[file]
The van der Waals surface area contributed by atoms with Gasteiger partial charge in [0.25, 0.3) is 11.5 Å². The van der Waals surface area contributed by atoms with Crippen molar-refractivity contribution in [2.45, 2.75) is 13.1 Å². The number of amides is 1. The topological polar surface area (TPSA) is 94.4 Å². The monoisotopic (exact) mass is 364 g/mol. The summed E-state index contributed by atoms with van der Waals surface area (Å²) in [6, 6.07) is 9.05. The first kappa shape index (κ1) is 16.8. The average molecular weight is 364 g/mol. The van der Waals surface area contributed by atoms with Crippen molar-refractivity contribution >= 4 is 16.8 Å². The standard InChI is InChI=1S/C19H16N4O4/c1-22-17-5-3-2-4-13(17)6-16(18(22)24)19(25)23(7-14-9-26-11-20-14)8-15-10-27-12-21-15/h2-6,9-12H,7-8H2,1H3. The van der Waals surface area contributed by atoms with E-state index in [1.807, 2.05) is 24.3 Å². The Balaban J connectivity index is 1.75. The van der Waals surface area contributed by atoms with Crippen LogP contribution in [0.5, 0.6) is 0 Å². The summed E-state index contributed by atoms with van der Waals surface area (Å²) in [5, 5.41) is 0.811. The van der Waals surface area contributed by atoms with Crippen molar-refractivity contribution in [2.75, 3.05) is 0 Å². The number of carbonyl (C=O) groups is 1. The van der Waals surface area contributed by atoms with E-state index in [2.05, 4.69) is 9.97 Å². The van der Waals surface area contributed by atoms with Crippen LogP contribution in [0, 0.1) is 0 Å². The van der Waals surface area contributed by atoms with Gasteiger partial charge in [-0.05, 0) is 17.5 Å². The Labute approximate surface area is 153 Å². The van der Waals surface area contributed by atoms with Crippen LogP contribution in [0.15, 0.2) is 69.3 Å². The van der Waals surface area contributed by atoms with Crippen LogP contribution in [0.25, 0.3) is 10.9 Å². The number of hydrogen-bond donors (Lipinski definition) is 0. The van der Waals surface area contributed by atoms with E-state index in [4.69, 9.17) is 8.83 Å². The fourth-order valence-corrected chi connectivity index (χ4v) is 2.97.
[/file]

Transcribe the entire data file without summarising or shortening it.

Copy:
The van der Waals surface area contributed by atoms with Gasteiger partial charge in [0.25, 0.3) is 11.5 Å². The van der Waals surface area contributed by atoms with Crippen molar-refractivity contribution in [2.45, 2.75) is 13.1 Å². The number of amides is 1. The topological polar surface area (TPSA) is 94.4 Å². The monoisotopic (exact) mass is 364 g/mol. The summed E-state index contributed by atoms with van der Waals surface area (Å²) in [6, 6.07) is 9.05. The first kappa shape index (κ1) is 16.8. The average molecular weight is 364 g/mol. The van der Waals surface area contributed by atoms with Crippen molar-refractivity contribution >= 4 is 16.8 Å². The standard InChI is InChI=1S/C19H16N4O4/c1-22-17-5-3-2-4-13(17)6-16(18(22)24)19(25)23(7-14-9-26-11-20-14)8-15-10-27-12-21-15/h2-6,9-12H,7-8H2,1H3. The van der Waals surface area contributed by atoms with E-state index in [1.807, 2.05) is 24.3 Å². The Balaban J connectivity index is 1.75. The van der Waals surface area contributed by atoms with Crippen LogP contribution in [0.5, 0.6) is 0 Å². The summed E-state index contributed by atoms with van der Waals surface area (Å²) in [5, 5.41) is 0.811. The van der Waals surface area contributed by atoms with Crippen molar-refractivity contribution in [2.75, 3.05) is 0 Å². The number of carbonyl (C=O) groups is 1. The van der Waals surface area contributed by atoms with E-state index in [2.05, 4.69) is 9.97 Å². The van der Waals surface area contributed by atoms with Crippen LogP contribution in [0, 0.1) is 0 Å². The van der Waals surface area contributed by atoms with Gasteiger partial charge in [-0.05, 0) is 17.5 Å². The Labute approximate surface area is 153 Å². The van der Waals surface area contributed by atoms with Crippen LogP contribution in [0.15, 0.2) is 69.3 Å². The van der Waals surface area contributed by atoms with Crippen LogP contribution in [0.25, 0.3) is 10.9 Å². The number of hydrogen-bond donors (Lipinski definition) is 0. The van der Waals surface area contributed by atoms with E-state index in [4.69, 9.17) is 8.83 Å². The fourth-order valence-corrected chi connectivity index (χ4v) is 2.97.